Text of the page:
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Thursday, June 1, 2023

Economic prosperity of biosafety regulations in Nigeria

After over 11 years of intellectual gymnastic between experts, policymakers, investors as well as consumers, the Federal Government under the reign of former President Goodluck Jonathan in April, 2015 signed into law the National Biosafety Management Act (NBMA). The objective of the Act is to give legal backing to the practice, proper deployment and development of modern biotechnology activities in Nigeria.

Director General/Chief Executive Officer of NBMA, Sir Rufus Ebegba
Director General/Chief Executive Officer of NBMA, Sir Rufus Ebegba

The passage, no doubt is good news mostly to scientists who stood and ensured the establishment of a regulatory body under the Act to superintend over the development of this technology. Also, smallholder farmers are not isolated from this excitement as over 70 million of them are already estimated to benefit from the huge economic potentials similar to Brazil, India, South Africa, Burkina Faso and Egypt.

The aforementioned countries unarguably increased their socio-economic prosperity using techniques of modern biotechnology with Burkina Faso famously known for Bt Cotton production and export in West Africa. Proponents are vehemently optimistic that if properly applied, this technology has the capacity to reduce poverty, increase agricultural yields not only for consumption but also for export, and serve as superlative alternative to Nigeria’s revenue drought.

With the emergence of non-genetically modified products advocates, although they are yet to scientifically proof their case, issues of safety on human health and environment have severally attracted global attention, particularly whenever attempts are made to introduce GM products in a new environment. This new way of thinking directly or indirectly has shown to lower the adoption of this technology. Consciously, even if scientists believe GM products and modern biotechnology practices are safe, they also are aware of its inimical aspects if not properly conducted.

It is for this reason that Nigeria joined other member countries to sign the Cartagena Protocol on Biodiversity to mitigate risks and enforce safety in application of modern biotechnology activities in the nation. The Act, which prescribes procedures for the application of this technology and penalties for contravention in the eyes of proponents, answers all the discrepancies raised by those opposed to GMOs.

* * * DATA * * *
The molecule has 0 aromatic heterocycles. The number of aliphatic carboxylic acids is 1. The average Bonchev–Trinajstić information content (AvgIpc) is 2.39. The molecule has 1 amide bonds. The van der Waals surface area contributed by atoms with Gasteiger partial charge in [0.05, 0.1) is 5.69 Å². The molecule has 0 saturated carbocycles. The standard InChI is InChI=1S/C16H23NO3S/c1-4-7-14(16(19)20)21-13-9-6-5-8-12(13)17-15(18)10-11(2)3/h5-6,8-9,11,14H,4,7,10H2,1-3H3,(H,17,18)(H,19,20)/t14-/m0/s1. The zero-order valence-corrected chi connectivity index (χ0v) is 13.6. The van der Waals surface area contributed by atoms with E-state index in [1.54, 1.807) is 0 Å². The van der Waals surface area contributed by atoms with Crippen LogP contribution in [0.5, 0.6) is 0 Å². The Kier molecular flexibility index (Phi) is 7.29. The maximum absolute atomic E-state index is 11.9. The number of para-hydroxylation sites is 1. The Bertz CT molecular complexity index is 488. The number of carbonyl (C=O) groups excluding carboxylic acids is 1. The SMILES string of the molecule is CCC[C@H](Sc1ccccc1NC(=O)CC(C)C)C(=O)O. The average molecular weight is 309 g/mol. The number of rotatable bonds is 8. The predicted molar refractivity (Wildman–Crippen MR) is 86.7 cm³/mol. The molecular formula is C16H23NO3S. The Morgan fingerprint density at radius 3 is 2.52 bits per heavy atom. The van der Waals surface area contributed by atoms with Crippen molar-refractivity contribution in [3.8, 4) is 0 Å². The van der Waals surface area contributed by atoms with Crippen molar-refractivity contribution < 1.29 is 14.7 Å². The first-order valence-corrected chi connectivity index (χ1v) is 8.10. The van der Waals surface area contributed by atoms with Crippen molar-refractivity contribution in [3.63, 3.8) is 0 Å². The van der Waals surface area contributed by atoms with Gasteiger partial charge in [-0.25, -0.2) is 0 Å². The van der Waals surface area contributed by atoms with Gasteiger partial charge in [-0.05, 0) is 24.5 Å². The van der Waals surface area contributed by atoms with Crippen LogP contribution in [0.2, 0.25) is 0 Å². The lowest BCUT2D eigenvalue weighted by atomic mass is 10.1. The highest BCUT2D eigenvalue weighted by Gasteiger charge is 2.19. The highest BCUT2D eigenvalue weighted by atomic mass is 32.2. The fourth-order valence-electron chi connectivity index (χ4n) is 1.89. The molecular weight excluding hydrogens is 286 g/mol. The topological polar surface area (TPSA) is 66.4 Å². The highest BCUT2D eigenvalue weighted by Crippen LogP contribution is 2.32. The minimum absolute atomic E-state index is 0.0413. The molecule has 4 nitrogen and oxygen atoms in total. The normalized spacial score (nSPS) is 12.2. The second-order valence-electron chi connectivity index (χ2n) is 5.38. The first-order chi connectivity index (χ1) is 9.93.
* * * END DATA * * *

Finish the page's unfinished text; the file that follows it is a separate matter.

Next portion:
“The Biosafety Act is the only safety valve for harnessing the potentials of modern biotechnology safely,” said Sir Rufus Ebegba, Director General/Chief Executive Officer of the National Biosafety Management Agency (NBMA). “The public should trust the Agency’s decisions and avoid being misled by unscientific information and acts capable of causing misinformation, distrust and panic.”

Similarly, Professor Lucy Ogbadu, Director General of the National Biotechnology Development Agency (NABDA), who expressed satisfaction over the successful passage of the Act on behalf of scientists in the country, said Nigeria’s Biosafety law is a monumental delight to all her scientists who jointly participated in systematically making and presenting a convincing case for its enactment.

By having a Biosafety law in place, Prof. Ogbadu said, “Nigeria has commenced a silent revolution towards attaining agricultural transformation, addressing food security challenges, empowering agricultural research institutes and consolidating the diversification of economy from oil revenue to a more sustainable revenue generation from massive food/cash crops activities supported by modern agricultural biotechnology.”

On its part, the government has enacted several regulatory instruments such as Biosafety Policy, Administrative Guidelines, Biosafety Containment Facilities Guidelines, Confined Filed Trial Monitoring and Inspection Manual among others before and after the establishment of the NBMA. Four institutions and six confined field trails have also since been approved to support the effective operationalisation of modern biotechnology programmes.

Summarily, while the hysteria and passage of the Biosafety Law continues to dominate discussions around the scientific cycle, it is important to also recognise the huge task associated with modern biotechnology development, mostly how to manage the argument presented against GM products.  Also, all other institutions whose schedule of duty relates to GMOs by any means should go all out to educate the Nigerian public with the necessary information and understanding of this issue, this is so because in the nearest future, the information will turn out to be the only defensive weapon when unpatriotic elements try to deprive them of the good aspects of GMOs while trying to foist the bad part on them.

By Etta Michael Bisong, Abuja

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